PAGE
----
NASA video: Solar storms are as impressive as the auroras they caused

The extremely bright area at about 4 o’clock shows a solar flare from May 10th rated at X5.8 – the image is rendered in a subset of extreme ultraviolet light. NASA SDO

Beginning on May 7th, our sun began to get a bit showy. That’s the date two strong solar flares leaped from the surface of the fireball and kicked off about a week of possibly record-breaking solar activity. In fact, NASA says that from May 3rd to 9th it observed 82 “notable” solar flares, with eight of them reaching X-class status – that’s the most powerful type the sun can produce.

The following video showing this activity was recorded by NASA’s Solar Dynamics Observatory (SDO), an instrument-laden semi-autonomous spacecraft that was launched in 2010 to track the behavior of our parent star. The SDO has previously given us stunning time-lapse views of the sun.

A Week of Rapid-Fire Solar Flares

While those flares are indeed impressive to watch, they’re not even the peak of the sun’s outbursts this month. That happened on May 14th when the same stormy region represented in the video above also shot out a crazy-big flare rated at X8.7. It’s shown in this next video from the space agency.

Sun Releases Largest Flare of this Solar Cycle

The flares, along with a series of coronal mass ejections (CMEs) that traveled at speeds up to 3 million mph (about 4,830,000 km/h) and reached Earth on May 10th, created a geomagnetic storm with a rating of G5, the highest level awarded to such events.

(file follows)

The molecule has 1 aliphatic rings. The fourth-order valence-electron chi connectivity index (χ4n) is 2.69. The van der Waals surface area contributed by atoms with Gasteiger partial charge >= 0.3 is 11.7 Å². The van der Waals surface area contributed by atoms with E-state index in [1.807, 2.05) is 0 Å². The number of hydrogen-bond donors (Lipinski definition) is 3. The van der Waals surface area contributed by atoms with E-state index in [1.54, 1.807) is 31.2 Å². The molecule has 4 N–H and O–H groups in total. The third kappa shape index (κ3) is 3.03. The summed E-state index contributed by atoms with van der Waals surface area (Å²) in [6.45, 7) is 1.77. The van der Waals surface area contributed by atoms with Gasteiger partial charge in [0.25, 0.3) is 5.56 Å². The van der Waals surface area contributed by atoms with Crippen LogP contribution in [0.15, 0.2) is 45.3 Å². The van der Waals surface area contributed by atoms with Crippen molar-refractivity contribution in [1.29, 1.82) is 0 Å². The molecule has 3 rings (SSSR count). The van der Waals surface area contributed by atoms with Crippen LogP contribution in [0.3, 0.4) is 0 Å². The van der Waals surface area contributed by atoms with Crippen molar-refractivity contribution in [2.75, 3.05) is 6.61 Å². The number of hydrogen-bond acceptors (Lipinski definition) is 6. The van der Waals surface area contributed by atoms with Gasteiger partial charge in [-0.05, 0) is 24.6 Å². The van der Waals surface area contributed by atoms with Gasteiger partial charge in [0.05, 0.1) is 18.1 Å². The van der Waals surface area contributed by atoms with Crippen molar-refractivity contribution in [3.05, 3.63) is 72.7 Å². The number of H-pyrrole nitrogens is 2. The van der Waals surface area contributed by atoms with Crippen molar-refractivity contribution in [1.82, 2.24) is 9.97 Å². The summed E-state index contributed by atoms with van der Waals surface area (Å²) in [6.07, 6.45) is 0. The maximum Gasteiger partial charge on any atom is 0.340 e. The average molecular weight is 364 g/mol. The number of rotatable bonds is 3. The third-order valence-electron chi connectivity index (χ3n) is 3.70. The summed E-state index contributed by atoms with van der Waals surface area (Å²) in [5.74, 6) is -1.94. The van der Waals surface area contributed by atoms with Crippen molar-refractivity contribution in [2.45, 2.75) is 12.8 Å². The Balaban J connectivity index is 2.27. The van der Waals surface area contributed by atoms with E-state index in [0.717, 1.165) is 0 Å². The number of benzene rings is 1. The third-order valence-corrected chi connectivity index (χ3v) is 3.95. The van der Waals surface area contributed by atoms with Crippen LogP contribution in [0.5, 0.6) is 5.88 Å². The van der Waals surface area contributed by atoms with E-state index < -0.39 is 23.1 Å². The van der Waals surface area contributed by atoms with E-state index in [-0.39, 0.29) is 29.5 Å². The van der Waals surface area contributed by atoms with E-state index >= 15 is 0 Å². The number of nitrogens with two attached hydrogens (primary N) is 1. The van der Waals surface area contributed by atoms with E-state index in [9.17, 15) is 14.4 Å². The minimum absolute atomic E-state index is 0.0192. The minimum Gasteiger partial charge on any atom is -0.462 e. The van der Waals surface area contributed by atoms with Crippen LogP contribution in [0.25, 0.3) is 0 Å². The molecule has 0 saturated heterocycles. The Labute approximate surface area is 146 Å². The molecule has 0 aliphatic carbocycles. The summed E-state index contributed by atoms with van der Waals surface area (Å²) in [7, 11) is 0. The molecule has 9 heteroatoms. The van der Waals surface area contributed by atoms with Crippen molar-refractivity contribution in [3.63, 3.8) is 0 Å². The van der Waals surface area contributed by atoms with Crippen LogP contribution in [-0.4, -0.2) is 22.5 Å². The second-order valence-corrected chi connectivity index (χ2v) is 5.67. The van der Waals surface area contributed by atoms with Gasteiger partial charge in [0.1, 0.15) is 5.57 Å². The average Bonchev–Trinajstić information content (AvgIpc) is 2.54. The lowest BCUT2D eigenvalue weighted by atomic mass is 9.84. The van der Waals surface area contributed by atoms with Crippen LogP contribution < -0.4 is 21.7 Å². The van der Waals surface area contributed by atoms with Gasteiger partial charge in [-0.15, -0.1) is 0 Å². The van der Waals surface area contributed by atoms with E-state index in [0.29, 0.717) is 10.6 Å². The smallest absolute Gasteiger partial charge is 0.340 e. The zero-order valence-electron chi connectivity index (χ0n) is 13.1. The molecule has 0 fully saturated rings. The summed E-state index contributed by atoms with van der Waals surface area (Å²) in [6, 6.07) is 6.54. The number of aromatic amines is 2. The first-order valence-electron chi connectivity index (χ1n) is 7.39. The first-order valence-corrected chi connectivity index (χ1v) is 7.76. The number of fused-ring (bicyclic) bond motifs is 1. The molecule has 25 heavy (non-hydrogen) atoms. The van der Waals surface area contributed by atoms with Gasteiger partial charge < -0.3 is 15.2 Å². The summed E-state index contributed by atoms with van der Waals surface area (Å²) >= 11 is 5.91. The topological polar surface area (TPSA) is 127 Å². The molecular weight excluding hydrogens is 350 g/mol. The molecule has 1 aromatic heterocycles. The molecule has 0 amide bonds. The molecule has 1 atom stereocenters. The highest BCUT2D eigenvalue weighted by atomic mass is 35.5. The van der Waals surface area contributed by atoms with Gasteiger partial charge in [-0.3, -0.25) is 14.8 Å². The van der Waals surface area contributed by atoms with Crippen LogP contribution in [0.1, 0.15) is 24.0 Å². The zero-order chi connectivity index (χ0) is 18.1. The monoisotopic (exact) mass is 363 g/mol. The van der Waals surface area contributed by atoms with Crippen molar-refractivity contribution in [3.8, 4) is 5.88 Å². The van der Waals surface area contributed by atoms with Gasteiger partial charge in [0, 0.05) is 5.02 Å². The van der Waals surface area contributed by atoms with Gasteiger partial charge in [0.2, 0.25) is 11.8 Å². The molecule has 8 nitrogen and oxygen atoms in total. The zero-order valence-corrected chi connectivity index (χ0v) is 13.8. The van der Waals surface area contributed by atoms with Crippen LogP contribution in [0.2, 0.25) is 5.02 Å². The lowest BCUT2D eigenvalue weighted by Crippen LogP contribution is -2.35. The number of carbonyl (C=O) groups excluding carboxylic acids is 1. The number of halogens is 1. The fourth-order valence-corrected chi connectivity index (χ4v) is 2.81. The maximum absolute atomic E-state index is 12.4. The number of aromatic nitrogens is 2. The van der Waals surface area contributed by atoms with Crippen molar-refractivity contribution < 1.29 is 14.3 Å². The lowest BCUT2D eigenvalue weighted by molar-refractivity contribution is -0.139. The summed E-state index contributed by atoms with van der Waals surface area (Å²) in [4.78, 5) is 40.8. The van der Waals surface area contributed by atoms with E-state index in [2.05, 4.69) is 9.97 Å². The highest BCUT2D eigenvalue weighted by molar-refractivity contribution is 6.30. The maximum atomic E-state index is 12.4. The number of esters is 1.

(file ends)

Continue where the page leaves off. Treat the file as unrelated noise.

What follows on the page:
“The CMEs all arrived largely at once, and the conditions were just right to create a really historic storm,” said Elizabeth MacDonald, NASA heliophysics citizen science lead and a space scientist at NASA’s Goddard Space Flight Center in Greenbelt, Maryland.

A geomagnetic storm of this magnitude hasn’t hit Earth since 2003, and it painted the sky as far south as northern India with with vivid pinks, blues, and greens. NASA says the aurora display we were treated to might be one of the strongest seen in 500 years.

“It’s a little hard to gauge storms over time because our technology is always changing,” said Delores Knipp, a research professor in the Smead Aerospace Engineering Science Department and a senior research associate at the NCAR High Altitude Observatory, in Boulder, Colorado. “Aurora visibility is not the perfect measure, but it allows us to compare over centuries.”

While the images returned by the SDO were impressive enough, NASA plans to improve its observation of the sun’s effect on Earth with the launch of future efforts including its Geospace Dynamics Constellation (GDC) and Dynamical Neutral Atmosphere-Ionosphere Coupling (DYNAMIC) mission. For now, the SDO will remain in its high geosynchronous orbit where it’s set to continue tracking the currently stormy solar region as it swings away from us and heads to the backside of the sun.

“The active region is just starting to come into view of Mars,” said Jamie Favors, director for the NASA Space Weather Program at NASA Headquarters in Washington. “We’re already starting to capture some data at Mars, so this story only continues.”

“We’ll be studying this event for years,” added Teresa Nieves-Chinchilla, acting director of NASA’s Moon to Mars (M2M) Space Weather Analysis Office. “It will help us test the limits of our models and understanding of solar storms.”

Source: NASA


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